The Women and Children Crisis Centre (WCCC) is calling for a strong response to a woman facing charges in Tonga this week charged with sex trafficking, running a brothel and trading in prostitution. The trafficking concerned two Chinese women – aged 29 and 33 years – who were told that they would work in a hotel, but when they arrived they were forced into prostitution.
Director of the WCCC, Ofakilevuka Guttenbeil-likiliki said, “We feel for the women who were brought here under false pretences and placed in a very dangerous situation. With no passports or work, they felt that they did not have the right to report what is very obviously a serious crime. Male demand for a supply of women and children is the root cause for prostitution and trafficking. Gender inequality, globalisation and poverty, racisim, migration and the collapse of women’s economic stability are global factors which create the conditions in which women are driven into the sex industry”
The majority of trafficked persons are women and girls. Mulitple forms of discrimination and conditions of disadvantage contribute to the vulnerability of women and girls being driven into prostitution.
The Crisis Centre is gravely concerned for all involved in the crime, but believes it is time that the Kingdom also opened its eyes about the real situation of prostitution in Tonga. WCCC Director, Ofakilevuka Guttenbeil-likiliki said “Prostitution certainly takes place in our community. It’s not fair to label it as a foreign import – if we are not careful our our women and girls may also be trafficked elswhere and become victims of violent sexual abuse.”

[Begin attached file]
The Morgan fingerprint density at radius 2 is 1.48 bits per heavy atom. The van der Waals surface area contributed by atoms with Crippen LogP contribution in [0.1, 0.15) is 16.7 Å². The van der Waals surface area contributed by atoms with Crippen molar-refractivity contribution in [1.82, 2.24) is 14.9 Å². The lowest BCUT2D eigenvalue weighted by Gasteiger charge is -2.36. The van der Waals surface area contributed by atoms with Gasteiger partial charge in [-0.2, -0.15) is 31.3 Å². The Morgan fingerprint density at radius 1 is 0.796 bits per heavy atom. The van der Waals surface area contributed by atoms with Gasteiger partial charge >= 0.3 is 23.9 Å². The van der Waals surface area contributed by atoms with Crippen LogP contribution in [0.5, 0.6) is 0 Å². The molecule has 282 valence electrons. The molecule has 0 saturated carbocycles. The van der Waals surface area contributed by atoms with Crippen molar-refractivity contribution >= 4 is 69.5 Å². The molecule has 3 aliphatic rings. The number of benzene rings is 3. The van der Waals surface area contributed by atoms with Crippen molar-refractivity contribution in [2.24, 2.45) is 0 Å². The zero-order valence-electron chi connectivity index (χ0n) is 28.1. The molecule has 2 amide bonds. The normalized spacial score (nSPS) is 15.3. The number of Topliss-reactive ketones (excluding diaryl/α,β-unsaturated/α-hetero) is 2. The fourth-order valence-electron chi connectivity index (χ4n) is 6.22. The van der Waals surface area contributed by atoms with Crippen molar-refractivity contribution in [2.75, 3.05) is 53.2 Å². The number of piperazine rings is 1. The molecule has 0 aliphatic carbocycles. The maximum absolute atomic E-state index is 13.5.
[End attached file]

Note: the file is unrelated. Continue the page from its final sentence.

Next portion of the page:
Prostitution places women in a very vulnerable position – women often are subject to high levels of abuse from clients and brothel owners and the sex workers are exposed to long term health problems, such as a heightened risk of contracting sexually transmitted infections. “It is time we started talking about how we can improve this situation. Service providers, Government institutions and the judiciary need to work together to develop a response that acknowledges that a sex industry exists in Tonga” said Guttenbeil Likiliki. Currently no legislation exists regarding specific anti-trafficking laws in Tonga.
The global sex industry is a massive profit making enterprise based on the marketing of women and girls. The sexual exploitation of women and gilrs in international prostitution and trafficking networks has become one of the major aspects of transnational organised crime. Unlike guns and crime women and children can be sold multiple ways for profit and the criminals receive less punishment and shorter sentences.
All service providers need to make it clear that there are places where sex workers can seek help – without judgement. Guttenbeil-Likiliki urges people to let others know that services are available “the WCCC works extensively with translators – the Crisis Centre is for all women and children who need help, regardless of their nationality, everyone is welcome.” The Crisis Centre has a 24-hour emergency line and conducts mobile pick-ups: call 222 40.